From the directors of 2009's Oceans, Jacques Perrin and Jacques Cluzaud, comes an alternative approach to documentary filmmaking with Seasons. The $35 million nature documentary portrays seasonal change over a span of several millennia as well as the perspective of animals that coexist with humans who, as we all know, ultimately destroy the environment.

Although Seasons is less than two hours long, the film is overstuffed with scenes that are supposed to cover the last 10 million years. The filmmakers are careful not to discriminate against the smaller forest life, allowing a good chunk of screen time for spiders spinning webs and beetles walking across trees. We follow a pack of wolves hunting a pig and a pack of humans who brutally shoot one wolf after another in a fashion so intensely up-close-and-personal one might almost assume it is computer generated imaging.

Seasons' cinematography also seems too good to be true, and some scenes raise questions about the logistics of observing animals from a distance. It's hard to believe Perrin and Cluzaud were able to get close enough to bears fighting, let alone somehow catch wolves running from four different up-close angles. And how on earth did they just so happen to stumble upon a perfectly composed, full-sized rack of detached deer antlers in a sunny clearing? The composition and heavily cinematic editing begin to beg the question: Is this a nature documentary, or a staged film based on a true history?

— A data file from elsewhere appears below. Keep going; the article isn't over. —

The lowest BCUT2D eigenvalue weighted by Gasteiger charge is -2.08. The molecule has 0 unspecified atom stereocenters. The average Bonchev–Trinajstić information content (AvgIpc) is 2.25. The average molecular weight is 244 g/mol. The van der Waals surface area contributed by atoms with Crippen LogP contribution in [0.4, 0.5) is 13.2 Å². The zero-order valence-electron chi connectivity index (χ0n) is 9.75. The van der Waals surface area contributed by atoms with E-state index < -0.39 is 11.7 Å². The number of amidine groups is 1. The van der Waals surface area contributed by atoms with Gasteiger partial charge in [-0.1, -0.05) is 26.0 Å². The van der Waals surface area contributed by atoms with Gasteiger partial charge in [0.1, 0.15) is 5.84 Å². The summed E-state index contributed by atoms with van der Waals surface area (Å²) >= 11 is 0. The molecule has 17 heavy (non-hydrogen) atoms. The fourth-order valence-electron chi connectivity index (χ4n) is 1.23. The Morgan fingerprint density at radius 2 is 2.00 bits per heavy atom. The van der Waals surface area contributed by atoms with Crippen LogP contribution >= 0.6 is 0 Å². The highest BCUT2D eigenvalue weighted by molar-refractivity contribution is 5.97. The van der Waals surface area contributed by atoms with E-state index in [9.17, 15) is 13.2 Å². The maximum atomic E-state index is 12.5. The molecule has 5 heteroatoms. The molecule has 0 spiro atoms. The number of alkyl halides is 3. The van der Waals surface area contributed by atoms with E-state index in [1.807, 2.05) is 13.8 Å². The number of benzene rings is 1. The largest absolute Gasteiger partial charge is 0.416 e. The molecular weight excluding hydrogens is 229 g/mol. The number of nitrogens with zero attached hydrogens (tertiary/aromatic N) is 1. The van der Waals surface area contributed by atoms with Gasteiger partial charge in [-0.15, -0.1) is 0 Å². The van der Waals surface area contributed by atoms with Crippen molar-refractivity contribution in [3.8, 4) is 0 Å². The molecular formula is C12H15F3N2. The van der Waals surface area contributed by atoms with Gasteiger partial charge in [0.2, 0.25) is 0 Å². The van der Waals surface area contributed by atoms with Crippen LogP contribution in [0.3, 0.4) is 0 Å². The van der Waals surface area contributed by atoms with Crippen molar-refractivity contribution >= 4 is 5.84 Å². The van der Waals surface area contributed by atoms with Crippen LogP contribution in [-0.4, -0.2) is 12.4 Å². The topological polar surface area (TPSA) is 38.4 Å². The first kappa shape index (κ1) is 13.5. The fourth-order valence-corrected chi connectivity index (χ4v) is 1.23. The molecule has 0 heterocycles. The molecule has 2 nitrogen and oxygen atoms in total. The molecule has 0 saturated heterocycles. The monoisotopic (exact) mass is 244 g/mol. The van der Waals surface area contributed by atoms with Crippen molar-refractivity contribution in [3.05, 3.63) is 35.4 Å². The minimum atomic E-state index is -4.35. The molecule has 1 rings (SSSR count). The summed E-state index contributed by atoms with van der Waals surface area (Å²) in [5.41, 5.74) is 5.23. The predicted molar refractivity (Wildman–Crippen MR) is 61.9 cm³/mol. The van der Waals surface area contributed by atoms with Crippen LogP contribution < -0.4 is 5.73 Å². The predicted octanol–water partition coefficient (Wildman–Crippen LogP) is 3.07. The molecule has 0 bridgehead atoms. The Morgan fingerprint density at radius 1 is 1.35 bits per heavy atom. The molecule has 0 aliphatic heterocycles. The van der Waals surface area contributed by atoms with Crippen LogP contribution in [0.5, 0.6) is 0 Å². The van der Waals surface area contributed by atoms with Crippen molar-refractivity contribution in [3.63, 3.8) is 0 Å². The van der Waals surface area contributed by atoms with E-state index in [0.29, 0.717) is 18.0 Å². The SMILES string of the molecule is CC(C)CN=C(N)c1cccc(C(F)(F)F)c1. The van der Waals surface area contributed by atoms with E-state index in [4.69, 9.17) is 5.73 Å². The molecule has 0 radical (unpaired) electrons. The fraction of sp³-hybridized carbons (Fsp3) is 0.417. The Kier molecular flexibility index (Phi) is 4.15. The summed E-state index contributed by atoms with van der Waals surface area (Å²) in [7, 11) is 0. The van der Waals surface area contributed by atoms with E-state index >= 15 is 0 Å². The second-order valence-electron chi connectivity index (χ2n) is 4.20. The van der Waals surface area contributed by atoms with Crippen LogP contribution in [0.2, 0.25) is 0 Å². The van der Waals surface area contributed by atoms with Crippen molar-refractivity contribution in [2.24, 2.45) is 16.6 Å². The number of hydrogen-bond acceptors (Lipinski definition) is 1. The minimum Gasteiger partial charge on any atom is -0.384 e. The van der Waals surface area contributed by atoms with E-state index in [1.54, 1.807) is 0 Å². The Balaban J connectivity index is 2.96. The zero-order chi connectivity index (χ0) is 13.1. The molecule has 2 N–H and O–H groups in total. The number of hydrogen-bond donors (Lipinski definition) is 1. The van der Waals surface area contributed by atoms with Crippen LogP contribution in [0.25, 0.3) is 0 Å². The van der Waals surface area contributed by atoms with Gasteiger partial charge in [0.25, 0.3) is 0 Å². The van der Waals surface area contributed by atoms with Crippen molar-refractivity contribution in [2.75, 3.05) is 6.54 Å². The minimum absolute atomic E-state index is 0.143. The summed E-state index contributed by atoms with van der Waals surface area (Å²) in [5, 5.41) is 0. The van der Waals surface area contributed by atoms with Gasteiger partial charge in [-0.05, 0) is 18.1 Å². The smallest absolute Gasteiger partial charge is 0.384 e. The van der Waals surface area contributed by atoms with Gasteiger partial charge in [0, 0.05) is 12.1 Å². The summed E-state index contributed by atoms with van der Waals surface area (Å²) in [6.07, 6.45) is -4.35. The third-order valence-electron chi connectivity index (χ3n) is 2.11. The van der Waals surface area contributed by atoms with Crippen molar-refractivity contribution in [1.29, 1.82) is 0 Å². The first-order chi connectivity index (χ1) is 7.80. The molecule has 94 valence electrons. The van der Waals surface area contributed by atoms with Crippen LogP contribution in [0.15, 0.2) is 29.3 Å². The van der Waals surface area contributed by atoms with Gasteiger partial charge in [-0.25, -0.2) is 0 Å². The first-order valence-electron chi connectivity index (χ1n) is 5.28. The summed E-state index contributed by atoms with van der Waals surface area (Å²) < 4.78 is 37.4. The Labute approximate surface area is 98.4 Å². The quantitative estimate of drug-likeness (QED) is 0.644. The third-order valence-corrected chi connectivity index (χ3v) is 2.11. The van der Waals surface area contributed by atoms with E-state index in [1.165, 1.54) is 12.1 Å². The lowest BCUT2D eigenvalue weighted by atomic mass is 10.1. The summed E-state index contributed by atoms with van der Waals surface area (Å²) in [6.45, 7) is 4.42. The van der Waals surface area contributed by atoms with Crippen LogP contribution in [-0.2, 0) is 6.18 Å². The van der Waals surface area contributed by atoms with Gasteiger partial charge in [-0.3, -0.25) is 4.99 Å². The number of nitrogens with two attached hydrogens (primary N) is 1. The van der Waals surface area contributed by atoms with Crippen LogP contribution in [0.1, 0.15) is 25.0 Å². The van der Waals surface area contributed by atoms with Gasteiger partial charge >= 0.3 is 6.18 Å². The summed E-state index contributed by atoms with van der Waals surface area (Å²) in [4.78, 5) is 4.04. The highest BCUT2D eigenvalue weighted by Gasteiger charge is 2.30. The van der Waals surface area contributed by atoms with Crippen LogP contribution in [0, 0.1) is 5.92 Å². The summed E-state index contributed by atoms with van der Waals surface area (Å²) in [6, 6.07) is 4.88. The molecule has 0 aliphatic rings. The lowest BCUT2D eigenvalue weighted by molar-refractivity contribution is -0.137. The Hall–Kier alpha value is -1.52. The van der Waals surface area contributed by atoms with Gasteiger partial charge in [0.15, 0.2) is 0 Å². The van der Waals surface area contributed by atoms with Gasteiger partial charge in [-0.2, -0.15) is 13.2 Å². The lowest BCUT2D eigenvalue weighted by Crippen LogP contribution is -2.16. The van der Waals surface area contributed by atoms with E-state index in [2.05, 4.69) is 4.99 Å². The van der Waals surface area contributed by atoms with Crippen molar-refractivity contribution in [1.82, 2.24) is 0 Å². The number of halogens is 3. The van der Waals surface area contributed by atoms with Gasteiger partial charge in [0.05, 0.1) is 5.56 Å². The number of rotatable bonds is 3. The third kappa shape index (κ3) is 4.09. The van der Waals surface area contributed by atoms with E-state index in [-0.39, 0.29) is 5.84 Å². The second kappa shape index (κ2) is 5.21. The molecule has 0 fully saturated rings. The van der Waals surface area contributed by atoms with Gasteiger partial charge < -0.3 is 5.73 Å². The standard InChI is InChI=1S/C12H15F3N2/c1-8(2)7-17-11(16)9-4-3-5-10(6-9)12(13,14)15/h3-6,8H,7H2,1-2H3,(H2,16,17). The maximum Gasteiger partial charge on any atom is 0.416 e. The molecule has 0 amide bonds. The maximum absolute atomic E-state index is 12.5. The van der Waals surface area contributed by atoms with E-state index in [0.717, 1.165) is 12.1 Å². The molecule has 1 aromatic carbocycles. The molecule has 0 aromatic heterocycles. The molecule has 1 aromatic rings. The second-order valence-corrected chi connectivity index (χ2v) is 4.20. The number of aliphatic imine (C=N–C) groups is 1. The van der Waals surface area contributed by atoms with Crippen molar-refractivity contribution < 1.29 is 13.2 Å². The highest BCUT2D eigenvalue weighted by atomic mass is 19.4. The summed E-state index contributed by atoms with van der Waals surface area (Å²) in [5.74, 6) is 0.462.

Unlike Perrin and Cluzaud's previous works, the lack of narration allows viewers to openly interpret the film. This makes Seasons more peaceful, but the overtly informative aspects of documentaries are sorely missed. If you don't mind creating your own internal narration, this may be an enjoyable watch for you. If, however, you thrive on the tried-and-true method of a voiceover, you may feel ripped off and lied to because you thought you'd be watching a nature documentary. (Kim Jones)


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Center for Contemporary Arts,
97 min